Context is critical for any big decision, and Change Management is no different. In fact, context is more important for Change Management decisions than many others in business today. One of the biggest struggles that Change Management practitioners face is getting the buy-in from senior leadership that Change Management efforts are worth the investment.
Let’s face it – Change Management isn’t always cheap. It’s not necessarily going to be a $20,000 bolt-on to a $1,000,000 project. To compound this challenge, there’s not a Change Management “product” at the end of the day that can be sold to generate revenue. It can be a hard sell in today’s climate where companies are fighting for every decimal point in the margin calculation. If I told you that the Change aspects of an initiative were going to cost $250,000 on top of the technical and project management aspects, would you do it? Out of context, probably not!
So why should we then invest in Change Management? Ultimately, if we have a competent IT staff or partner, I’m pretty sure they’ll deliver solid, if not outstanding, technical components. Where most projects fail (and more than two-thirds of projects do fail, per a commonly cited IBM Global Services study), is with user adoption, or lack thereof. The investment you make in Change Management may actually be the most important money spent!
In the $1,000,000 project example I mentioned above, let’s say the organization’s leadership is expecting a 3x return on that investment (ROI), or $3,000,000 year-over-year (YOY). The question becomes, “How much of that $3MM is dependent on users actually engaging with and using the new tools effectively?” Typically, the answer to this question is 75-80% (there are ways to calculate this). There may be some value in having the new system in and of itself (e.g., lower maintenance costs, regulation/penalty avoidance costs, etc.), but the real value in the system will be the result of people interacting with the system well.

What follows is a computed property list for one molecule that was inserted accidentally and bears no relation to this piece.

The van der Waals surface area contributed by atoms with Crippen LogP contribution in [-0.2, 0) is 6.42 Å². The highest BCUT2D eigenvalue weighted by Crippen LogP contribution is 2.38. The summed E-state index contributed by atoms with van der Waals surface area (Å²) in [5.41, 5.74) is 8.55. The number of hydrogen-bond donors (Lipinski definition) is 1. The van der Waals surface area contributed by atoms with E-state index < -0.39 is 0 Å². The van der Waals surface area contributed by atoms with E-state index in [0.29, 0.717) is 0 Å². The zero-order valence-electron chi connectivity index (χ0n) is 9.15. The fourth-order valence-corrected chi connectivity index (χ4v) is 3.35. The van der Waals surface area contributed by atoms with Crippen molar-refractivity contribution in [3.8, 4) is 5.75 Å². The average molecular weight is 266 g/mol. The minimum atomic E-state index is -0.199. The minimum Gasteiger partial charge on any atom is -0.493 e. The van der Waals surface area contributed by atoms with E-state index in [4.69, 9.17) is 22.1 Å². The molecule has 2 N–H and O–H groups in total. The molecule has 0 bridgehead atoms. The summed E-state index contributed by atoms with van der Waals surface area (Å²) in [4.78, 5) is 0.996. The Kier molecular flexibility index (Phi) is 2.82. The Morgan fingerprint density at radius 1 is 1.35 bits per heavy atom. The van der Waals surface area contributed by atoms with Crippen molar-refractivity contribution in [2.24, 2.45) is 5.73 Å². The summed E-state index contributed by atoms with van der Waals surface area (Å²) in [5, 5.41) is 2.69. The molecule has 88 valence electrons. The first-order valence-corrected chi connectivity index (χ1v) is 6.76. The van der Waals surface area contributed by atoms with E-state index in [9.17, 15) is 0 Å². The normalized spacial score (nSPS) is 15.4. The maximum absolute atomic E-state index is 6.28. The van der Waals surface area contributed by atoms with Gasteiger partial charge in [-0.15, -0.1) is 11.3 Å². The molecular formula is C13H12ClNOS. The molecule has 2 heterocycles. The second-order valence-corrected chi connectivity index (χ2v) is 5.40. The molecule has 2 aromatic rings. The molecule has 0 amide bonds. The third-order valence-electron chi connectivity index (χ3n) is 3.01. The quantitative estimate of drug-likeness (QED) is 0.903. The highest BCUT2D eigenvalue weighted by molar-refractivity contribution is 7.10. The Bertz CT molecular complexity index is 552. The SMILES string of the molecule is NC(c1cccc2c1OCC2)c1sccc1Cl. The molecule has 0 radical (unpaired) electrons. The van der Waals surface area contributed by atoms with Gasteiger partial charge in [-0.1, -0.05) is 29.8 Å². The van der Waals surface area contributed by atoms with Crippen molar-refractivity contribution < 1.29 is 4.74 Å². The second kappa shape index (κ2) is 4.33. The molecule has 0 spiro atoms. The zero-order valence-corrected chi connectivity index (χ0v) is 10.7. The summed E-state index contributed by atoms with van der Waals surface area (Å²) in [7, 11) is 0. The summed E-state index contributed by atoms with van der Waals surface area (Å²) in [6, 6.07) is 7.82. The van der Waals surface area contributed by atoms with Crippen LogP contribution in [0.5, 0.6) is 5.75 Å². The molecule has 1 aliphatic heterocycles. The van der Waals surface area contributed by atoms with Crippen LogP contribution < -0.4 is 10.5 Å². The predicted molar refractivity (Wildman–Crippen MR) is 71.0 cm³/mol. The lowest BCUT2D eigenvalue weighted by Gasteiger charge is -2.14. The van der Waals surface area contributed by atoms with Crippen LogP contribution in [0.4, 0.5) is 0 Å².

OK, so if we say 75% of the ROI is achieved with appropriate user engagement, then we’re looking at about $2,250,000 ROI YOY that is dependent on people being ready, willing, and able to engage with the new tools. Said another way, our operational risk is $2.25M! That’s a huge number, and I don’t know too many senior executives who will sleep well at night knowing that this kind of risk is looming on a project they are responsible for. Is there an answer?
Of course there is. Oversimplified, many look at Change Management as an insurance policy to protect their investment. Change Management programs focus on the users, getting their buy-in early, communicating the right messages at the right times to the right audiences, and providing training in the new tools, ultimately ensuring readiness at go-live. Projects with effective Change programs are 95%(!) more likely to be successful than those that don’t (Prosci 2013 Best Practices in Change Management). Without this focused effort, projects are at a severe risk of not generating the required returns because the people will fail to be productive at the desired levels when the switch to the new system occurs, and there are all sorts of side effects to this (low morale, poor customer service, etc.).
Spending a large amount on Change Management out of context is a hard decision to make. However, when looking at the same spend in context, especially financial context, where a solid Change effort will allow you to reap the benefits of the project where you are making a significant investment, it makes all the sense in the world.
Daniel Rabbitt blogged on Competitive Strategy in A Digital Age over on our Oracle Blog. He makes a lot of great points so it’s worth a read and that’s not just because he mentions my much more famous namesake, Harvard Professor Michael Porter. Here’s a couple thought provoking quotes
Can leading players (in this case, market-leading companies) expect customer loyalty based on past results?
When a major shift occurred in an industry, such as the decline of a former market leader, often the pundits looked to the five forces for perspective. But in an age when digital transformation impacts every aspect of our economy,
My first thought is that Daniel has it right. You cannot rely on past results for customer loyalty. You also will find it difficult to react at the speed of digital without putting in place your own plans to be agile and customer focused in todays marketplace.